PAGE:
Sorry for not replying sooner -- I was out getting beaten up by a golf course, leading once again to the question, "Why do I play this stupid game."
Groove sharpeners don't make any difference unless you consider their groove cleaning function. But there are cheaper ways out there to clean your grooves.
As odd as this sounds, grooves do not put spin on the ball, so whether they are sharp, dull, or non-existent does not matter. Ralph Maltby, Tom Wishon, Cochran and Stobbs, and SMT guy (sorry, can't remember his name) have all stated this. (If you go to GolfWrx there are long discussion about this.) I'm sure there are others, but these are the only ones that I have read myself. Theodore Jorgensen doesn't discuss this specifically in his book The Physics of Golf, but his explanation of spin only refers to the compression of the ball and friction against the club face and makes no reference to grooves. Ralph Maltby actually proved this theory by designing and playing a grooveless set of irons.
The function of grooves, according to these sources, is to channel water and dirt/grass away so they do not interfere with the contact between the ball and the club face. Reduced contact would reduce friction and, therefore, spin. The USGA proved this by doing testing with clubs with and without grooves in both wet and dry conditions. Spin rates with grooveless clubs were the same as those with grooves under dry conditions, but were considerably lower in wet conditions.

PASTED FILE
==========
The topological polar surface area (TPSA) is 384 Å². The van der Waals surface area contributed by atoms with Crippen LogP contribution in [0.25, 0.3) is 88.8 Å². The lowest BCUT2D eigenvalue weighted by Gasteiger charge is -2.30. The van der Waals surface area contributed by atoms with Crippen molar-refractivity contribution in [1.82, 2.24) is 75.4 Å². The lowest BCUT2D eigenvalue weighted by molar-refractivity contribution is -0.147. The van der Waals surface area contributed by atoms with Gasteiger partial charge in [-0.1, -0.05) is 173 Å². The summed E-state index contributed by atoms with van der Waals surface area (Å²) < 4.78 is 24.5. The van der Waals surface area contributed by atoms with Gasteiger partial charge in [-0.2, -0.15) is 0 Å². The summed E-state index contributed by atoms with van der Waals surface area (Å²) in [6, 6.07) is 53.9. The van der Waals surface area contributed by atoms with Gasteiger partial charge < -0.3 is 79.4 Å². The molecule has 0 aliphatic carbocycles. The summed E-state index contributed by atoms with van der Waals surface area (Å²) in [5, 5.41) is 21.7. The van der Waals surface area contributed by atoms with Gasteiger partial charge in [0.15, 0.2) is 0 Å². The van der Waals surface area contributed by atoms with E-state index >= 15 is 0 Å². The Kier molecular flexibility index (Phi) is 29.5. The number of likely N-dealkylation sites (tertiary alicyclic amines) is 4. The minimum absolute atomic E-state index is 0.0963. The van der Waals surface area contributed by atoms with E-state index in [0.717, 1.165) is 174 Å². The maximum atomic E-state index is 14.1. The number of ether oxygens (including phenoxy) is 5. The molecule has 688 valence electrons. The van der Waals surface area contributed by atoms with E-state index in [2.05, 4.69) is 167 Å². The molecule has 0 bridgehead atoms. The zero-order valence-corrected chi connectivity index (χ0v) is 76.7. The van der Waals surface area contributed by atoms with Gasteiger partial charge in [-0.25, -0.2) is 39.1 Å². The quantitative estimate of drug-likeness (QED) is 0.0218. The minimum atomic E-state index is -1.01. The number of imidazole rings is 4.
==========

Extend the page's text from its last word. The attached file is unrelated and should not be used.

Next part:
So, as I asked Tom Wishon, why do grooves "wear out" resulting in reduced spin, as is shown in videos produced by some wedge manufacturers. His explanation is that (I'm paraphrasing) the face of club is not perfectly flat, but rather has very small ridges that do increase friction/spin. Over time, the force of hitting the ball flattens these small ridges, which reduces the friction.
I have yet to find an answer to the question why the USGA changed the groove rule if this is the case, but I haven't got an answer to that one.